Jack has long worked on vehicles and moved his shop to downtown McMinnville about 18 months ago in the spot next to Hardee’s. The repair shop is not going to close. Jack said Cruizin is a new business venture.
“A friend of mine got me interested in doing this so I made the decision to make the investment,” said Jack. “We’re going to serve all types of food. There will be oysters, shrimp, calamari, steak and we’ll also have basket food.”
Jack says he will be glad to give me a tour when everything is finished but he doesn’t want pictures made of the interior just yet. He wants to be up and running by the end of July with a grand opening set for Aug. 2 with two bands. Cruizin is utilizing space from the old Shooters and old Grasshopper buildings so he will have a pretty large bar and grill. Look for more information at a later date.

Billy Wood gets bought out

Back when Billy Wood, Rickey Minton and David Hill formed a partnership and bought the old A.O. Smith building, the plan was to turn cotton seed into a form of biodiesel. That plan never gained much traction, but the group called a quick audible and created Red Road Business Park, a complex where over 10 businesses are currently operational.
One of those entities happens to be McMinnville Police Department, which has been leasing space at Red Road Business Park since November 2009. This created its share of controversy with Billy being a McMinnville alderman and some people not liking the fact he was leasing his property to the city.
Well it’s a controversy no more as Billy has decided to wash his hands of the property and he’s sold his share of Red Road Business Park to Rickey and David. A new deed removing Billy from ownership was filed with the county July 3.
“This is something we’ve talked about for several months,” said Billy. “David and Rickey have been partners at Triangle Nursery for eons so we figured the easiest way to do this is for them to be the partners together on this.”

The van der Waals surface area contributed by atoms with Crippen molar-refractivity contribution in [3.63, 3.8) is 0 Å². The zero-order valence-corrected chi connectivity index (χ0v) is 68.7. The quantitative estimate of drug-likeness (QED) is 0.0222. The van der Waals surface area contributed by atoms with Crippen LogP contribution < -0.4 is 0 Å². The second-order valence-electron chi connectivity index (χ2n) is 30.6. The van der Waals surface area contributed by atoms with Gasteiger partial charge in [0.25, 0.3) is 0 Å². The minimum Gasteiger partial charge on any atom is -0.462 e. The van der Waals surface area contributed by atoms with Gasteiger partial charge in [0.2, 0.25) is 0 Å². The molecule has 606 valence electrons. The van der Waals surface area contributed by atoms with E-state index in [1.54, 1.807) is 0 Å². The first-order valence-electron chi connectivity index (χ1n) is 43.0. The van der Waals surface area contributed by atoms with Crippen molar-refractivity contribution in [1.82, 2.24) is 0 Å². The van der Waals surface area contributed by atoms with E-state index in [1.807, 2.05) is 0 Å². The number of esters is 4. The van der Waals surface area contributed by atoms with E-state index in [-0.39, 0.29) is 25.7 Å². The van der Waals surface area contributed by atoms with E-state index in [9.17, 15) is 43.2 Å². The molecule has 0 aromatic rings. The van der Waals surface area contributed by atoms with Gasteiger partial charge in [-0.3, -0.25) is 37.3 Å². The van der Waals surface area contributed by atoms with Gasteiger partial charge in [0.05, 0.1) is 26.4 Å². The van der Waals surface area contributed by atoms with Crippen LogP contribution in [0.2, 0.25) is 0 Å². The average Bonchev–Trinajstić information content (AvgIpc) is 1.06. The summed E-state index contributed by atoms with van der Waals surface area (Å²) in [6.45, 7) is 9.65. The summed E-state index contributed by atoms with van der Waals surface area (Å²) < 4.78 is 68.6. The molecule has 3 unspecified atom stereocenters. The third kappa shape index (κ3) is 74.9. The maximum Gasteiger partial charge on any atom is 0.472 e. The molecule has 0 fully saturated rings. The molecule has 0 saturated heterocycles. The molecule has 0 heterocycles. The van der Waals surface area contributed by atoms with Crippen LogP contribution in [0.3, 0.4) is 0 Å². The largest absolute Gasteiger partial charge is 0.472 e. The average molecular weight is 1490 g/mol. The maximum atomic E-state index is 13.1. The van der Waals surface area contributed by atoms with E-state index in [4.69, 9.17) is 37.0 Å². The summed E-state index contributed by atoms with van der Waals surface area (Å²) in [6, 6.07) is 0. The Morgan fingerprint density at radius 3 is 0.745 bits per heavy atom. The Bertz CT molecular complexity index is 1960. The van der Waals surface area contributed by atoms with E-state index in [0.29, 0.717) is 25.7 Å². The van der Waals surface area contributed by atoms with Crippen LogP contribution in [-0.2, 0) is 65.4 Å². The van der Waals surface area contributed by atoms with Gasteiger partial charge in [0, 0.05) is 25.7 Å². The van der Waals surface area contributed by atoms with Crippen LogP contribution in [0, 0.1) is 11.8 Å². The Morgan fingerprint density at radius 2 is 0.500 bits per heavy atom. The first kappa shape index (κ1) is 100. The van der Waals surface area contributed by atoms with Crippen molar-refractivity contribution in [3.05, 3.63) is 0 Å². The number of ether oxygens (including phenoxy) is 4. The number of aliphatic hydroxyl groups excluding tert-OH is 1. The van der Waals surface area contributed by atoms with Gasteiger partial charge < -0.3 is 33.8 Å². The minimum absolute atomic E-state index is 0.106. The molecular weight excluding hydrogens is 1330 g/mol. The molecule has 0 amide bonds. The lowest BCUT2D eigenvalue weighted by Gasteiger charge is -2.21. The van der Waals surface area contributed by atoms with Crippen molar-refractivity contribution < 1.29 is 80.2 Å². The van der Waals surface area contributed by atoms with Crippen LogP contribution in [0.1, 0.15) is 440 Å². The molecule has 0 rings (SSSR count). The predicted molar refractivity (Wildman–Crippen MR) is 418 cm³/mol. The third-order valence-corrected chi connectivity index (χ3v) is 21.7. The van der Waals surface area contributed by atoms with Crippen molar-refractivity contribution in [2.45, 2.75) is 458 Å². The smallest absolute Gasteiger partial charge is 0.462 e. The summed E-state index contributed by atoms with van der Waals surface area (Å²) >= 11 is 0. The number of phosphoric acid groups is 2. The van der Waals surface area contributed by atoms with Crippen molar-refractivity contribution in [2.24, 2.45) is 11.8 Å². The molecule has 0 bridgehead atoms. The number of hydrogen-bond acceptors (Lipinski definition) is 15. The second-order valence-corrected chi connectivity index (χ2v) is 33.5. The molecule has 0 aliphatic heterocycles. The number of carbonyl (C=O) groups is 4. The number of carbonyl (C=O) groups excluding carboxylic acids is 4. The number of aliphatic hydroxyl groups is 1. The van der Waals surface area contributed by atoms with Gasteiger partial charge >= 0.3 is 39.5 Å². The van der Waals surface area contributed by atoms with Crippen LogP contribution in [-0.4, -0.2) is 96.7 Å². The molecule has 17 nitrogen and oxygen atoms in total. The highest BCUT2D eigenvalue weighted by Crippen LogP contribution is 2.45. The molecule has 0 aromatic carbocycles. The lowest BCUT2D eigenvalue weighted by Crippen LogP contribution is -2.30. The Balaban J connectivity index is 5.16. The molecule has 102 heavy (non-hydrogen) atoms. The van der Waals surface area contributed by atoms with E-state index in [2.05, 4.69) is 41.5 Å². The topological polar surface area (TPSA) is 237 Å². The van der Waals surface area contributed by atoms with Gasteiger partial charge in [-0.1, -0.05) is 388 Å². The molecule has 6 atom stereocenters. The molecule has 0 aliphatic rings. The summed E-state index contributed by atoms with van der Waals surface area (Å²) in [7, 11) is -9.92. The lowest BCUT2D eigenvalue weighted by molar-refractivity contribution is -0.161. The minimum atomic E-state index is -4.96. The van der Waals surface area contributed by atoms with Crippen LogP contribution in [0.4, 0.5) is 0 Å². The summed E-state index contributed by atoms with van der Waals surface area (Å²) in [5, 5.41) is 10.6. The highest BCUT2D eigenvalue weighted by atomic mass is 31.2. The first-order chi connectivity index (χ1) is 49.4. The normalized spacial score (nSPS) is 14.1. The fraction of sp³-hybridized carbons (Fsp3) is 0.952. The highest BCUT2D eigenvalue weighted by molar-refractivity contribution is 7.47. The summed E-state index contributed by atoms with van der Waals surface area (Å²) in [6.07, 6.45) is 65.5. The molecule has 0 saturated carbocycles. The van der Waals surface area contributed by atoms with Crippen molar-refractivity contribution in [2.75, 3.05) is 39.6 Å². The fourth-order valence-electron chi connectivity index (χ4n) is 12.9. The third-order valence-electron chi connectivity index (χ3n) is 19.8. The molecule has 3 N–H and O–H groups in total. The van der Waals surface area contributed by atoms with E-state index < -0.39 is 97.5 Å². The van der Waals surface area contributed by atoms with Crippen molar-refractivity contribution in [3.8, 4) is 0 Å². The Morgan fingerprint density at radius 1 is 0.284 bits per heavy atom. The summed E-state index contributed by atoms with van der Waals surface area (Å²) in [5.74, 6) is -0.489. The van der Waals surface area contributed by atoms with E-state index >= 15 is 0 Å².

If you need any type of commercial space, Red Road Business Park is a great place to consider. The building is now home to a boat manufacturer, a nursery supplier, and even housed an indoor batting cage for two summers.
I asked Billy if this move is perhaps signaling he will mount another run for alderman, but he is currently playing his cards close to his vest. He said he’s still undecided on another run for alderman.
If this is Billy’s last rodeo, I think we need to give him a medal for his years of service to the city. Not a really expensive gold medal, more of a cheap medal that’s a symbolic gesture.

Old print shop
for sale

Remember when Pioneer Printing was open on Sparta Street? If you do, you have a pretty good memory because that was back in 2008.
Since then the property has been vacant, although owner Dan Cline has only recently been trying to sell it. There had been a big realty sign in the front and when that realty sign came down and I saw activity there, I figured there might be a new owner.
My calculations were incorrect. When I stopped by Friday, Dan told me he is still the owner and he’s is in the midst of several upgrades such as paint and new carpet. He said he is now trying to sell the property on his own.
“This is a good business location,” said Dan. “This building worked well for our purposes which was the print shop. Right now it’s a blank canvas for somebody to get some use out of.”
The location is great on heavily traveled Sparta Street.
“The traffic is good, sometimes too good if you’ve ever tried to pull out of here,” said Dan.
When thinking about what might be a nice fit for that location and building, Dan said a check advance business would work great there. Yes it would, but we hardly need another one of those in McMinnville.
As for other possibilities, it’s too small to be a Mexican restaurant. It’s probably big enough to be a tobacco shop. It would work as a hair studio. Let’s see, what else opens in McMinnville?
If you’d like more information, give Dan a call at 474-9792.

That’s all folks

I have scoured the corners of Warren County to uncover all the business news possible. To report tips, call 473-2191 or email editor@southernstandard.com